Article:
*STANDARD DISCLAIMER* I’m not handing down life lessons or trying to assert that there’s a ‘correct way’ to draw. I’m just trying to make perspective more approachable for thems that want to tackle it.
Okay. Let’s do this.
1. Understand what perspective is and what it’s for. Stay away from rulers while you get comfortable.
Everyone struggles with perspective because 1. it’s not well or widely taught and 2. artists tend to see linear perspective as a set of rules rather than a set of tools.
Linear perspective is a TOOL we use to create and depict SPACE. That’s it. That’s all it is. Your goal is not to draw in ‘accurate linear perspective.’ Stay away from the ruler and precision for as long as you can. Your goal is to create the illusion of three-dimensional space on a two-dimensional surface. Perspective is just a tool to help you construct and correct that space.
2. Know in your bones that you can ONLY learn to draw in perspective through physical practice. There is no other way.
Grab some paper and draw with me. If you match me drawing for drawing you will be more fluent in linear perspective and spatial drawing by the end of this post. Unfortunately if you don’t, you won’t be.
3. Sketch around in rough perspective. NO RULERS.
So let’s make some simple space. let’s start with a two dimensional surface…
K. We have a flat, 2D surface. Let’s create some depth by putting a vanishing point in the middle, and having parallel lines converge towards it. Make a gridded plane inside that space.
Good. Let’s make that space meaningful by adding a dude and a road or something. (Again, parallel ‘depth lines’ will converge into the vanishing point along the horizon)
And now we have the rough illusion of some space. I didn’t use any rulers, and it’s not perfectly accurate, but we got our depth from that vanishing point right in the middle of the page. And since we have a little dude in there, we’ve got human scale, which allows us to gauge the size of the space we’ve created. Gives it meaning.
You need people or cars or some recognizable, human-scale THING in there as a frame of reference or your space won’t mean much to your viewer. Watch. We can make that same basic space a whole lot bigger like this:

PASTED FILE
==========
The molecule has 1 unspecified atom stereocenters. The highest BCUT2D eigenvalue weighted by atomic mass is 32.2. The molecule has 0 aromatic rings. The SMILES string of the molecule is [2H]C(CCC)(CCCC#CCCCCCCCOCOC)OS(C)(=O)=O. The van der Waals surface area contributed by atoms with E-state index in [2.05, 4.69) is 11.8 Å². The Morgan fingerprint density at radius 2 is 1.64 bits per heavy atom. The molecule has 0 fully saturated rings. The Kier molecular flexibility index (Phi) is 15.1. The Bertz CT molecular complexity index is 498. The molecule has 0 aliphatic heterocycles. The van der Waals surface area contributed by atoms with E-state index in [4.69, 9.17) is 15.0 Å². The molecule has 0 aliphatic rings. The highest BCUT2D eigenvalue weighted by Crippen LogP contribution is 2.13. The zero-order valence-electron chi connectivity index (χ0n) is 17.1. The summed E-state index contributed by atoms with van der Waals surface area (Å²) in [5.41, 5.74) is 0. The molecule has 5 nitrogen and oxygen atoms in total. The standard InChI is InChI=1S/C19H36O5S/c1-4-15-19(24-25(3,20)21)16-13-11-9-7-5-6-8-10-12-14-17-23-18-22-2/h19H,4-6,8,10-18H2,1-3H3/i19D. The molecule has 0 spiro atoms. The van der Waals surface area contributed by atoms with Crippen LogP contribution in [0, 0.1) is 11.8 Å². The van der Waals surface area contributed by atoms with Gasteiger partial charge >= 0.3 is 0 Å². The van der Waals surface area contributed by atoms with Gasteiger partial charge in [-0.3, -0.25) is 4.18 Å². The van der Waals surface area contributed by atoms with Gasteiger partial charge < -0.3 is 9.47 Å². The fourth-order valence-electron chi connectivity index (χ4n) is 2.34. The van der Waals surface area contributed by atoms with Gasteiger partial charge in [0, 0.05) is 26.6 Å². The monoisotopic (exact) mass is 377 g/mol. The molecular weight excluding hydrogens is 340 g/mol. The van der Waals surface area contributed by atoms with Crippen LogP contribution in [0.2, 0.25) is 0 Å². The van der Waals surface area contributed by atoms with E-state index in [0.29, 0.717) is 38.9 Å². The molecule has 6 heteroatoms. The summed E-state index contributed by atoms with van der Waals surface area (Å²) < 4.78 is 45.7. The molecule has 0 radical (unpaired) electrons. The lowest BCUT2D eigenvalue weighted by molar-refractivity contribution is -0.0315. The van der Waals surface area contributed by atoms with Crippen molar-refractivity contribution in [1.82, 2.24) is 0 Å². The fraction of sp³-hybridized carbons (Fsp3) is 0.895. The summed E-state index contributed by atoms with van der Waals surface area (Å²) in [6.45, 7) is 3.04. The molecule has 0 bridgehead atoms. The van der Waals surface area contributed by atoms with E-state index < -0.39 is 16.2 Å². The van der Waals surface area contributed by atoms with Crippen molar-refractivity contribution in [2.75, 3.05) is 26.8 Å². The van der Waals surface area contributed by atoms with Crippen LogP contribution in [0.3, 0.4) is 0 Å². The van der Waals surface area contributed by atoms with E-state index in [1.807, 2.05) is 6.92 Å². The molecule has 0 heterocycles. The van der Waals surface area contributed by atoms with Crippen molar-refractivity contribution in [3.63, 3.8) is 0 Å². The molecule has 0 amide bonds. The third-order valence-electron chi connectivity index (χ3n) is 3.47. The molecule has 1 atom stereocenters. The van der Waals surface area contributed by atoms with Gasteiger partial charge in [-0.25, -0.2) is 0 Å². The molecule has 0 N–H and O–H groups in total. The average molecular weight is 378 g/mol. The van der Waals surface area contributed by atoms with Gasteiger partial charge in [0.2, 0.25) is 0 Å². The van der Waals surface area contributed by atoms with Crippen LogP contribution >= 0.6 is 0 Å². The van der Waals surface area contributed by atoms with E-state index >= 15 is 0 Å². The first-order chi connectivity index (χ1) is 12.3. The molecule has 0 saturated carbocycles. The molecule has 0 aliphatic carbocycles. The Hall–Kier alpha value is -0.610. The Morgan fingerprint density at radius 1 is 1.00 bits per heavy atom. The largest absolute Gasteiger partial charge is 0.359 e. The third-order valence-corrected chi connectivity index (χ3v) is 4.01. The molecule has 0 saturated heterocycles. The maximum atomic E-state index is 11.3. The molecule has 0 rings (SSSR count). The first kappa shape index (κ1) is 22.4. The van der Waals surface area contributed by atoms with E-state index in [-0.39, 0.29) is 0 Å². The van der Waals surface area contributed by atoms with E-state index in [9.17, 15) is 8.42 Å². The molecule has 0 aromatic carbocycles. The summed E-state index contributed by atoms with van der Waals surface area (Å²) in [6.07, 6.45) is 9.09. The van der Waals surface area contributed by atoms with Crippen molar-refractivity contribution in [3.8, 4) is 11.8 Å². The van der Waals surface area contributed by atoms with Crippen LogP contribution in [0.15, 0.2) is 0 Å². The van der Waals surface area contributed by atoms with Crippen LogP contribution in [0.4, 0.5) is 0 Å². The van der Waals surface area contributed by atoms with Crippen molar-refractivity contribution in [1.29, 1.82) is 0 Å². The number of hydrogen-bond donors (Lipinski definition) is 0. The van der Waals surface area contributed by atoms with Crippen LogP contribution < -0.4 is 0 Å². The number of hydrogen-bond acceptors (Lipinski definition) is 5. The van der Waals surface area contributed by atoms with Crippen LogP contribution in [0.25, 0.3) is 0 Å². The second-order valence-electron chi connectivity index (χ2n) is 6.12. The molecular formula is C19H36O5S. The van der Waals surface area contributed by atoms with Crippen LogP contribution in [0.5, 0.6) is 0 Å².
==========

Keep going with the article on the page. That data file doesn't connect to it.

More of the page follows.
Same vanishing point in the same place, completely different scale, and a totally different feeling of space. Cool, right?
3. Sketch around in rough perspective MORE. STAY LOOSE.
See what sort of spaces and feelings you can create with vanishing points and gridded planes on a post-it or something. Super small, super rough. Feel it out. Pick a vanishing point or lay out a grid in perspective, and MAKE SOME SPACE. Do it. Draw, I don’t know, a lady and her dog in a desert. I’ll do it, too.
Good job. LOOK AT YOU creating the illusion of space! This is how you’ll thumbnail and plan anything you want to draw in space. All of my drawings start this way. I think about how I want the viewer to feel and then play around with space and composition until I find something that works.
Once you have a sketch you like, and space that you feel, THEN you can take out the ruler and make it more accurate and convincing.
4. Draw environments from life.
I cannot stress this enough. Draw the world around you, try to draw the shapes and angles as you see them, and you will ‘get’ how and why perspective is used. Use something permanent so that you’ll move fast and commit. I usually use black prismacolor pencil.
You’ll learn or reinforce something with every drawing. I learned a lot about multiple vanishing points from this drawing:
Learned from the receding, winding space I tired to draw here:
Layered, interior spaces:
You get the idea.
Life drawing will also help you develop your own shorthand and language for depicting textures, materials, details, natural and architectural features, etc. Do it. Do it all the time. Go to pretty or interesting places just to draw them.
Take a second and just draw a quick sketch of whatever room you’re in.
5. Perspective in formal Illustration: apply what you’ve learned.
1. I always start with research. For this particular location I looked at Angkor Wat.
2. Once I had enough reference, I did a bunch of little thumbnail sketches with a very loose sense of space and picked the one I liked best.